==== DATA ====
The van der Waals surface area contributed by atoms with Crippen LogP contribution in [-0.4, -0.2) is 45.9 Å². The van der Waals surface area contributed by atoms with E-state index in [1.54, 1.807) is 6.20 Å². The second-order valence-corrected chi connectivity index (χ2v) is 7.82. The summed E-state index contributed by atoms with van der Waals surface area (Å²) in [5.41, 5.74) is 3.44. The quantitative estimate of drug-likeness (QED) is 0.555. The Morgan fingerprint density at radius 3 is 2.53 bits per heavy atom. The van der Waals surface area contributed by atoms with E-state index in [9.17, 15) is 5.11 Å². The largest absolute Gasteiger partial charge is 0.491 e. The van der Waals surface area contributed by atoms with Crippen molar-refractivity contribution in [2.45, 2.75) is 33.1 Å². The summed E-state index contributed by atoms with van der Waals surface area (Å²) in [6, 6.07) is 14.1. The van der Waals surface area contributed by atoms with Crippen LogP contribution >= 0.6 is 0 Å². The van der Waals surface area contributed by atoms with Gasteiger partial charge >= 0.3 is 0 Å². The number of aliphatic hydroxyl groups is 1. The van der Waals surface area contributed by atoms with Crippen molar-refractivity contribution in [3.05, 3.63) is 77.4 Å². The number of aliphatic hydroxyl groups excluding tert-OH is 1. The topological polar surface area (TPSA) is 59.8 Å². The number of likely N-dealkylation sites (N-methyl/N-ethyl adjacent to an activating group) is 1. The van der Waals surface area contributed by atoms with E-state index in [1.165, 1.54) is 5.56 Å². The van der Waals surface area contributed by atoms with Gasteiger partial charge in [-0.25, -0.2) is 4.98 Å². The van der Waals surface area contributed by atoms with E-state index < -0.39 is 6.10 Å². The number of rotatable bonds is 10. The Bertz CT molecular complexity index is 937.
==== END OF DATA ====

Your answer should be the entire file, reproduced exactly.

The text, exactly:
The van der Waals surface area contributed by atoms with Crippen LogP contribution in [-0.4, -0.2) is 45.9 Å². The van der Waals surface area contributed by atoms with E-state index in [1.54, 1.807) is 6.20 Å². The second-order valence-corrected chi connectivity index (χ2v) is 7.82. The summed E-state index contributed by atoms with van der Waals surface area (Å²) in [5.41, 5.74) is 3.44. The quantitative estimate of drug-likeness (QED) is 0.555. The Morgan fingerprint density at radius 3 is 2.53 bits per heavy atom. The van der Waals surface area contributed by atoms with E-state index in [9.17, 15) is 5.11 Å². The largest absolute Gasteiger partial charge is 0.491 e. The van der Waals surface area contributed by atoms with Crippen molar-refractivity contribution in [2.45, 2.75) is 33.1 Å². The summed E-state index contributed by atoms with van der Waals surface area (Å²) in [6, 6.07) is 14.1. The van der Waals surface area contributed by atoms with Crippen LogP contribution >= 0.6 is 0 Å². The van der Waals surface area contributed by atoms with Gasteiger partial charge >= 0.3 is 0 Å². The number of aliphatic hydroxyl groups is 1. The van der Waals surface area contributed by atoms with Crippen molar-refractivity contribution in [3.05, 3.63) is 77.4 Å². The number of aliphatic hydroxyl groups excluding tert-OH is 1. The topological polar surface area (TPSA) is 59.8 Å². The number of likely N-dealkylation sites (N-methyl/N-ethyl adjacent to an activating group) is 1. The van der Waals surface area contributed by atoms with E-state index in [1.165, 1.54) is 5.56 Å². The van der Waals surface area contributed by atoms with Gasteiger partial charge in [-0.25, -0.2) is 4.98 Å². The van der Waals surface area contributed by atoms with E-state index < -0.39 is 6.10 Å². The number of rotatable bonds is 10. The Bertz CT molecular complexity index is 937.